The Mist

I watched this over a month ago and just didn’t feel like writing about it. I thought it was good, as I had when I first saw it in theaters, but I also though “Eh, I don’t have anything to say about it.” But it has stayed with me a little bit and percolated, and now I not only have some comments, I’m ready to say it’s one of the best horror films of the past few decades.

The movie concerns a mist that blankets a Maine town one day, bringing with it a variety of monsters. A cross-section of people are trapped in a glass-fronted grocery store, and the main action of the movie, as they fend off the monsters and strategize what to do, becomes an exploration of different ideologies and eruption of simmering personal tensions. There is a fundamentalist Christian woman, who interprets it all as God’s will, and becomes increasingly violent [on behalf of God] against those, such as our hero, who want to take action on their own behalves. I actually had to fast-forward through some of her screeds, as they were so irritating. So it’s an intelligent film, using the monsters as a vehicle to explore a number of different viewpoints, and is largely filled with character work, as the histories and tensions of people in town come to the surface and are worked out one way or another.

The monsters are also completely off-the-wall terrifying and there are numerous good scares. One of my favorite moments—really the primary thing I remember about my first viewing—is people viewing what seems like a small mosquito buzzing outside the window, until it’s revealed it was actually far away, and is, up close, actually about two feet long! The movie has an excellent cast, and is led by Thomas Jane, who was unexpectedly wonderful upon re-watch. The movie also has what we’ll call an “extremely uncompromising” ending, which can overwhelm discussion of the entire film, and is very good, and brave, but let’s not overlook the achievements of the entire film leading up to it.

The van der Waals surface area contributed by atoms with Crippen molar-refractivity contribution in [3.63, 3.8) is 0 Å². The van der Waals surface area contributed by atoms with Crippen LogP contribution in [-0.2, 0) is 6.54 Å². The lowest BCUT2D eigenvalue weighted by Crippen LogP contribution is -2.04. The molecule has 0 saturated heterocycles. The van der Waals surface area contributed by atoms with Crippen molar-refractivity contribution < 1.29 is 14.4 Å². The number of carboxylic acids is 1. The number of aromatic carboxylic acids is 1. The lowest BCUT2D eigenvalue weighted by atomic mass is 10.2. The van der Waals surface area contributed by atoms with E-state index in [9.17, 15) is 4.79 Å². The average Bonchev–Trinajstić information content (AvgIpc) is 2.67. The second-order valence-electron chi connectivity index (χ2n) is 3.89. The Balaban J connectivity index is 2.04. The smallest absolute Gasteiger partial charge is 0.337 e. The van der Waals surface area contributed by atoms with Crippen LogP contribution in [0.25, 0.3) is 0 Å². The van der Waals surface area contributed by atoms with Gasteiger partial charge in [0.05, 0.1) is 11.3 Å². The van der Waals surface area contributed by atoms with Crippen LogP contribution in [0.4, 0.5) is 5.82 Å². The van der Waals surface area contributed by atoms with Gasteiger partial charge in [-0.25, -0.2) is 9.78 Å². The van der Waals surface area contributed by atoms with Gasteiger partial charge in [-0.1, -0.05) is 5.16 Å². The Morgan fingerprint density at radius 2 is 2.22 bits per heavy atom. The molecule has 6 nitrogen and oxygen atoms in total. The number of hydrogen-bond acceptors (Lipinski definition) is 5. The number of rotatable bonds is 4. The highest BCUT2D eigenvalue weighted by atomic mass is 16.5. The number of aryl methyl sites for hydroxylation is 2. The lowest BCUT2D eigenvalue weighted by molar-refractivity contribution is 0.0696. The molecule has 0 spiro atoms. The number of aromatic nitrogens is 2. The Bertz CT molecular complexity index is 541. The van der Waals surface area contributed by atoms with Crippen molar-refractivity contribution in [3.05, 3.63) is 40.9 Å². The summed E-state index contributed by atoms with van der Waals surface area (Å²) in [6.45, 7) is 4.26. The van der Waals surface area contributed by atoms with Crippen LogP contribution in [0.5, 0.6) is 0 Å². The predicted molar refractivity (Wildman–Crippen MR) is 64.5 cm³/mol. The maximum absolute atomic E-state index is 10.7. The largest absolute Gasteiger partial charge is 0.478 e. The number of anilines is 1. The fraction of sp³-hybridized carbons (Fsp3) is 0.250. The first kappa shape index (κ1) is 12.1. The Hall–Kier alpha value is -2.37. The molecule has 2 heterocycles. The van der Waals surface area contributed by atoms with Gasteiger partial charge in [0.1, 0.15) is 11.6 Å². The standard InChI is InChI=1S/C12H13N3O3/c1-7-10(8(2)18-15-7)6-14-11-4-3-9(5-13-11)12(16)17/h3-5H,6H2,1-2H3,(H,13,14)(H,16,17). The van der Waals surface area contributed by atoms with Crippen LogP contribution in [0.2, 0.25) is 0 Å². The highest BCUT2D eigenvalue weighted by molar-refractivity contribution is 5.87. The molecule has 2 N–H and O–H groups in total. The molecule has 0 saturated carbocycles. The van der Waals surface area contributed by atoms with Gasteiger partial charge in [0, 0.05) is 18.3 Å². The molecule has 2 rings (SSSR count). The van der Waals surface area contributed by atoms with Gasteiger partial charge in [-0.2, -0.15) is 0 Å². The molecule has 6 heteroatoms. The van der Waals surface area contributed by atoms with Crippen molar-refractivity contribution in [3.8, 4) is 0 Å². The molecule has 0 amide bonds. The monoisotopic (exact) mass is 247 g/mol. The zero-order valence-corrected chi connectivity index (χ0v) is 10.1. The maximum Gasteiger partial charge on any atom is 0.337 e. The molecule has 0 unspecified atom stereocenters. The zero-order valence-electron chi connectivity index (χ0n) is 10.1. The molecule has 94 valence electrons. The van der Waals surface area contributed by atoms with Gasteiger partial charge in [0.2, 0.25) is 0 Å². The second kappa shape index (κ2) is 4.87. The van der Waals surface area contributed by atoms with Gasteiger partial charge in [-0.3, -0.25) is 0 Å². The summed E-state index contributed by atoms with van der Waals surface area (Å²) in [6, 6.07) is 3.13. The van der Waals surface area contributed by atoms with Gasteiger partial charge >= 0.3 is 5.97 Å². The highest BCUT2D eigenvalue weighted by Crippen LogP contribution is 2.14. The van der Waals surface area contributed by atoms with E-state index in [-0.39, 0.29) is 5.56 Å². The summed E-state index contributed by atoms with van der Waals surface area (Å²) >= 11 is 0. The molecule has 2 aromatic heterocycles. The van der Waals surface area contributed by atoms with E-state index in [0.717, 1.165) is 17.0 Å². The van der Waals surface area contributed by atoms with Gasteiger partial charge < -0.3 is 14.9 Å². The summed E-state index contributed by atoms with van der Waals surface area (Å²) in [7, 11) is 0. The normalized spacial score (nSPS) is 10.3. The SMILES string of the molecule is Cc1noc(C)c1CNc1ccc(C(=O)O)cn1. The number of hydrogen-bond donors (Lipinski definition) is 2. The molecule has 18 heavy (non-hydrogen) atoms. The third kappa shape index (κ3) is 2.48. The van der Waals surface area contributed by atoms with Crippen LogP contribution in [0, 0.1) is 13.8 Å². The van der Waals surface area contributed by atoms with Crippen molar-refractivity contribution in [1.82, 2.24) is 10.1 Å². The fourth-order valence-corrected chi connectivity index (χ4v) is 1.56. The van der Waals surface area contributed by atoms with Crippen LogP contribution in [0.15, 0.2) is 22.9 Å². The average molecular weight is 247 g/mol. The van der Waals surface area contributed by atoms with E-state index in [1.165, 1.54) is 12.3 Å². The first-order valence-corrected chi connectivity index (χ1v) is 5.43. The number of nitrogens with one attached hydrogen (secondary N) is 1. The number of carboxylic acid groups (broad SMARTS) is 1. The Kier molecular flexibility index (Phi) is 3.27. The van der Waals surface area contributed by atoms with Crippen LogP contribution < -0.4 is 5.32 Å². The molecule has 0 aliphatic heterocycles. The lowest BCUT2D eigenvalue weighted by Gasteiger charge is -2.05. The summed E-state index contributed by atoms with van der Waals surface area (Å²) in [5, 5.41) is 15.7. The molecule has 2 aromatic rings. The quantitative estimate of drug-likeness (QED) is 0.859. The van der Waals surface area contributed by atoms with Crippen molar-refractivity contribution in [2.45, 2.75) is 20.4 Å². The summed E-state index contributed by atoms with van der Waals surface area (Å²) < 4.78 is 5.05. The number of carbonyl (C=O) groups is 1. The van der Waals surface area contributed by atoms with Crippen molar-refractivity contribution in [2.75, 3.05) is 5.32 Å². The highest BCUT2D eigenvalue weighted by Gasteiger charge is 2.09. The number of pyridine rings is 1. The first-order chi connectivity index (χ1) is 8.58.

What I like about this movie is that, in a much more serious way than most horror movies are willing to go, the very worst thing has happened and there is no hope that things will get better. It’s about facing that situation and the different ways of dealing with it. Our hero, David, is trusted with care of his son during the crisis, which places an additional burden on him [in addition to becoming de facto leader to the sane half of the store inhabitants], and puts him in about the worst situation he could possibly be in; being solely responsible not just for himself, but a young life. When we later find out what happened to his wife, well, we know that this movie ain’t fucking kidding. Here, the world is an awful place filled with horror, other people are just as bad as the worst monsters, and things are not guaranteed to work out for the best. Oh, and organized religion is sometimes used as an excuse for the worst abuses. Have a nice day!

It makes you think that other horror movies can be bleak, but often temper their darkness with humor, or irony, or sensationalism, or some other distancing. The other thing is that while this movie is trafficking in imaginary monsters, it places just as much emphasis on human decisions, specifically poor, or misguided human decisions that can cause more lasting damage than the worst monster. Sometimes it can be more assuring for someone to finally acknowledge that the worst really can happen, there really is no hope, and it’s not all going to be magically fixed because you’re a good person.

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